I don't understand why the bank continued to use the wrong [my] address in mailing their IRS Form 1099 equivalent for this POD CD that I received on January 21, 1993, after I had returned their letter of January 24, 1992, containing the check, telling them it was the wrong address.


Before Jean O'Connell died she told us that the purpose of the POD CD was to reimburse Jean Nader for her expenses as co-executor. It didn't make sense to me since the executor's commission does this but I didn't say anything. History suggests that the accountant's instructed her to do this. Jean O'Connell would not do this on her own. If your family has been advised to make a CD POD between the testator and a family fiduciary for the alledged purpose of compensating the family member for the expenses they would incur as a fiduciary, beware.

This is a flag of confusion with far reaching accounting entanglements. It entangles the accounting of Jean O'Connell's individual tax return, her Estate, Jean Nader's individual tax return, and the court accounting. It results in amending the estate tax return.

This amended estate tax return in Note 1, made to appear as if it were the family's fault, and the extension request for the estate tax return in Note 3, made to appear as if it were the family's fault, covers and diverts attention from the $70,051 that disappeared with the two versions of the extension request for the estate tax return and for the two versions of the estate tax return.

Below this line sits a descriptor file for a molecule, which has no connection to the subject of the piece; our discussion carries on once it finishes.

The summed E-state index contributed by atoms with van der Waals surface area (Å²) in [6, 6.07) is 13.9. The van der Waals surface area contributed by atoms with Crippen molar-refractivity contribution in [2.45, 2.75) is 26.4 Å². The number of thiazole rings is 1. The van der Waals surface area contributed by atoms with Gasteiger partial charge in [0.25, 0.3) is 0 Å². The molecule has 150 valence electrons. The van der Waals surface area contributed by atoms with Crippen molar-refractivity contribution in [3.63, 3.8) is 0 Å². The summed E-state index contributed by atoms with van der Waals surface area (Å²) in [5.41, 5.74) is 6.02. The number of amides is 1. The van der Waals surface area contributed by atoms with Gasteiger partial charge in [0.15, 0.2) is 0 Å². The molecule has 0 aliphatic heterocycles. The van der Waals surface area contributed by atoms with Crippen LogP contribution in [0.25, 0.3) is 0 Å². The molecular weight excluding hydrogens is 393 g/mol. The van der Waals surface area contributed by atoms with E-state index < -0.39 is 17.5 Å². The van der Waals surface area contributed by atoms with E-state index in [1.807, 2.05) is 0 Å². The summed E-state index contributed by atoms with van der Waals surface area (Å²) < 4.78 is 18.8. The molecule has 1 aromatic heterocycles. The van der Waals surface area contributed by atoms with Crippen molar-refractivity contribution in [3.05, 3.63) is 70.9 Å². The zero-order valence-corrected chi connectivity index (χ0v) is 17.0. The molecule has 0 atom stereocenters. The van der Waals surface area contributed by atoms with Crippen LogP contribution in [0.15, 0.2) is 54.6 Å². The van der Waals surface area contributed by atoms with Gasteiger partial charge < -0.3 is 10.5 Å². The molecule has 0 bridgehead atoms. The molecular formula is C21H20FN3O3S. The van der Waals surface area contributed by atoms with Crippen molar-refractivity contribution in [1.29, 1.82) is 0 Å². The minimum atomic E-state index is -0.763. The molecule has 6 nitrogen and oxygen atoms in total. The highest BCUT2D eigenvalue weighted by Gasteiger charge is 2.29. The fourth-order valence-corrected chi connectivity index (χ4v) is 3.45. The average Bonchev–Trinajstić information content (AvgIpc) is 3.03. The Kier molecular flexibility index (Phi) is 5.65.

One facet of this makes it appear that I am trying to get Jean Nader's money. The bank sent a check for $11,206.22 for Jean Nader to me. I don't thing I opened the envelope but just wrote something like "return to sender, wrong address" on the envelope. I don't understand why the bank continued to use the wrong address in mailing their *IRS Form 1099 equivalent for this POD CD that I received on January 21, 1993, after I had returned their letter of January 24, 1992, containing the check, telling them it was the wrong address.

*What I've previously been calling a bank statement is the equivalent of IRS Form 1099; the bank reporting to the IRS the interest that the bank paid the customer. The taxpayer ID is Jean O'Connell's, the address is Anthony O'Connell's, and the names are Jean M O'Connell and Jean Nader.

There are so many facets to this but it's the basic 1,475.97 - 816.00 = 659.97 pattern;. Lots of accounting entanglements are created and made to appear as the family's fault with the accountants just trying to help.

  1. Bank requires Jean Nader to sign something before she can get her money but they won't put it in writing.
  2. Sent to my address. (list Jean Letters)
  3. Fear, Edward White protecting Jean Nader from IRS
  4. My fault because of the information I gave Jean (boxes)
  5. Accounting entanglement ($270.82